So here’s a marketing idea for small businesses…. Have you tried Digg? Started back in 2004, it’s like 21st century direct mail.
- It’s free – No postage means big savings to reach a new (and hopefully large) audience.
- It’s simple – Submit a story or article and then create a link to “Digg it”.
- It’s fast – One press of a button and your article reaches the social network of anyone who Diggs it.
- It’s fun – You can (and should) create content on issues that matter to you, light-hearted or deep, but not necessarily about your product.
- It’s environmentally friendly – No mail means no paper.
- Readers vote on each story and the favorite stories show up on top, so it’s essentially a news popularity contest. And popularity (occasionally) trumps quality.
- There is still a question mark on how much loyalty it engenders. Readers who click on the link don’t necessarily return to your site or your brand. So you may be spending time to reach many casual, but not committed, consumers.
But that said …. according to the WorldWatch Institute, more than 41.5 billion pieces of mail advertisements were produced and distributed in the U.S in 2005. Do you think those companies got a return on their investment?
Last week’s Wall Street Journal had an interesting article about e-commerce on social networking sites. Still in its infancy, it’s hard to know if we have hit on something real yet but some very established firms are trying it like GNC, Westin hotels, and J.C. Penney.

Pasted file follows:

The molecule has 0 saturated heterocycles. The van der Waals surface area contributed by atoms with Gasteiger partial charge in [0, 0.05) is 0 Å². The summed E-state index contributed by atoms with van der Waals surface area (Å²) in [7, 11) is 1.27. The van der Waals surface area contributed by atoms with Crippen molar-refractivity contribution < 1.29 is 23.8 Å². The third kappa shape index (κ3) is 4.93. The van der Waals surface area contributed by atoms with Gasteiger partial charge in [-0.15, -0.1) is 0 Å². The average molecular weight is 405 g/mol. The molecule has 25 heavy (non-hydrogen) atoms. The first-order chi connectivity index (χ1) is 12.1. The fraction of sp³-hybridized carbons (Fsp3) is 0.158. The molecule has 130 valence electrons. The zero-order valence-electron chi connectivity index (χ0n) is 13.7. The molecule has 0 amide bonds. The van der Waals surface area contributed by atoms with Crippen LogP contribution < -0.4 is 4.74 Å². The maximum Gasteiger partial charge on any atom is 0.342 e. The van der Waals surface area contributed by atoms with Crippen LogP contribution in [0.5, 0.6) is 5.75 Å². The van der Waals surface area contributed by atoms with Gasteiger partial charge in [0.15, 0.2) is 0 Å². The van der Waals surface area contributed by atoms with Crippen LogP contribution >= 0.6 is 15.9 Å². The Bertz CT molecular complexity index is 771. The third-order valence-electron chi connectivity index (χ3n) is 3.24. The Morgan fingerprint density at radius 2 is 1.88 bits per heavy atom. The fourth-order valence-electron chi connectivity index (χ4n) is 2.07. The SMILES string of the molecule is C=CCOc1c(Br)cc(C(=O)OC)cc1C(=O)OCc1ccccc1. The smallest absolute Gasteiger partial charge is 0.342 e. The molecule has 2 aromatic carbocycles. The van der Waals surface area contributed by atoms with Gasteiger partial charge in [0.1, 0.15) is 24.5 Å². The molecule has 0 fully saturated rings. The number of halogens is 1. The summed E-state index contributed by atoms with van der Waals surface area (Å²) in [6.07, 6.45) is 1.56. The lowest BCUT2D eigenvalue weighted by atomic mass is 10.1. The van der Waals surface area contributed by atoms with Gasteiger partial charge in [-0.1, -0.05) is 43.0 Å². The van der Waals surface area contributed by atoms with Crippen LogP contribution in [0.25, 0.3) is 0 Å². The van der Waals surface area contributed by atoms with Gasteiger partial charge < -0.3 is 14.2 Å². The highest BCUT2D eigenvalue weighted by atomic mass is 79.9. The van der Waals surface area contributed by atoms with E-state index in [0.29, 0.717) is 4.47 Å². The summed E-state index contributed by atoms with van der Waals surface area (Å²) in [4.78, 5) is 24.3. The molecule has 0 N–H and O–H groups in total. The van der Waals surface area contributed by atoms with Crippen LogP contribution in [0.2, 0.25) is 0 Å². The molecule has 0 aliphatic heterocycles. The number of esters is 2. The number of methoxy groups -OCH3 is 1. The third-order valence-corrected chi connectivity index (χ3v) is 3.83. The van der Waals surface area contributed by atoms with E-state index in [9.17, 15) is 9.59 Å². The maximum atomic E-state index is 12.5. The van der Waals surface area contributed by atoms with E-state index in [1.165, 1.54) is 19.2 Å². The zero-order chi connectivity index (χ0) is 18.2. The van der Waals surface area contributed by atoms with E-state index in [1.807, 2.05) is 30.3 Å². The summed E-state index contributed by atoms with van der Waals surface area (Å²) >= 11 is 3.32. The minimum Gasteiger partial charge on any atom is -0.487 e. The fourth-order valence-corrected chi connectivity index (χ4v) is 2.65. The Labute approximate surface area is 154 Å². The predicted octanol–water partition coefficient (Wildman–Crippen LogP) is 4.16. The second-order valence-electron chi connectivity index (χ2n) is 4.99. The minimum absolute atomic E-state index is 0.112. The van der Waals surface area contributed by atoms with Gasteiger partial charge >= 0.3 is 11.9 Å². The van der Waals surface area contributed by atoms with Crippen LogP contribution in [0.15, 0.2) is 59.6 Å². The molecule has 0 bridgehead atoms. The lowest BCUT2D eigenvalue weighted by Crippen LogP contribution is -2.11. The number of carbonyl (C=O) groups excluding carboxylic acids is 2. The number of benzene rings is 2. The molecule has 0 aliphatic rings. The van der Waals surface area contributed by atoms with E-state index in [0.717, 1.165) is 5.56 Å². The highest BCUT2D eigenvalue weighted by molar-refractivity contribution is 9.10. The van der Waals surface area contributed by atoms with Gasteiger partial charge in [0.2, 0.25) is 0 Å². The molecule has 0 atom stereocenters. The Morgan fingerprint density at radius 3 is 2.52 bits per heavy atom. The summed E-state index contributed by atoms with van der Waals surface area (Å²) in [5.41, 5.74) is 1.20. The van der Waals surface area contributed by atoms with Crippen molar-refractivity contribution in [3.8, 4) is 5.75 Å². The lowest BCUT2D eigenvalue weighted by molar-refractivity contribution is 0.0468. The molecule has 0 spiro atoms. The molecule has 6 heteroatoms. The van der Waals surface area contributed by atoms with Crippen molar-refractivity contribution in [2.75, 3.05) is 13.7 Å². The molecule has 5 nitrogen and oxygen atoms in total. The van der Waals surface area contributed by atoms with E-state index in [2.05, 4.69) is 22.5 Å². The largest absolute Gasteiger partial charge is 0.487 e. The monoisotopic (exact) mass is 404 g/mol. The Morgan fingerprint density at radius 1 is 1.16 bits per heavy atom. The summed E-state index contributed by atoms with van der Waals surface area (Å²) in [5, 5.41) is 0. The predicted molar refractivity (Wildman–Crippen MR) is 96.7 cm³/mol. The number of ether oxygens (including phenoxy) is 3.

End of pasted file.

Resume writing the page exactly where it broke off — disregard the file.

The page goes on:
Some of the facts that struck me from the article are that:
- · “Online purchases grew 28% in the first quarter, while in-store purchases grew only 4% during the same time period” intimating that capitalizing on e-commerce in some capacity is imperative!
- · “Americans spent 22 minutes and 10 seconds on Facebook in April, more than twice the amount of time they spent on the Web’s top 500 retail sites combined” intimating that social networking sites may be your best route.
I can’t remember the last time I stepped foot in a mall (except to go to the Apple Store), so to my mind this seems like the natural next wave for shopping but some open questions still remain like:
- · How purposeful and specific are consumers with their activities on the Web? Will consumers be comfortable shopping where they socialize and in some sense live?
The right answer to both questions about comfort and practicality is probably “it depends” on your audience, on your products, on your long-term strategic plan.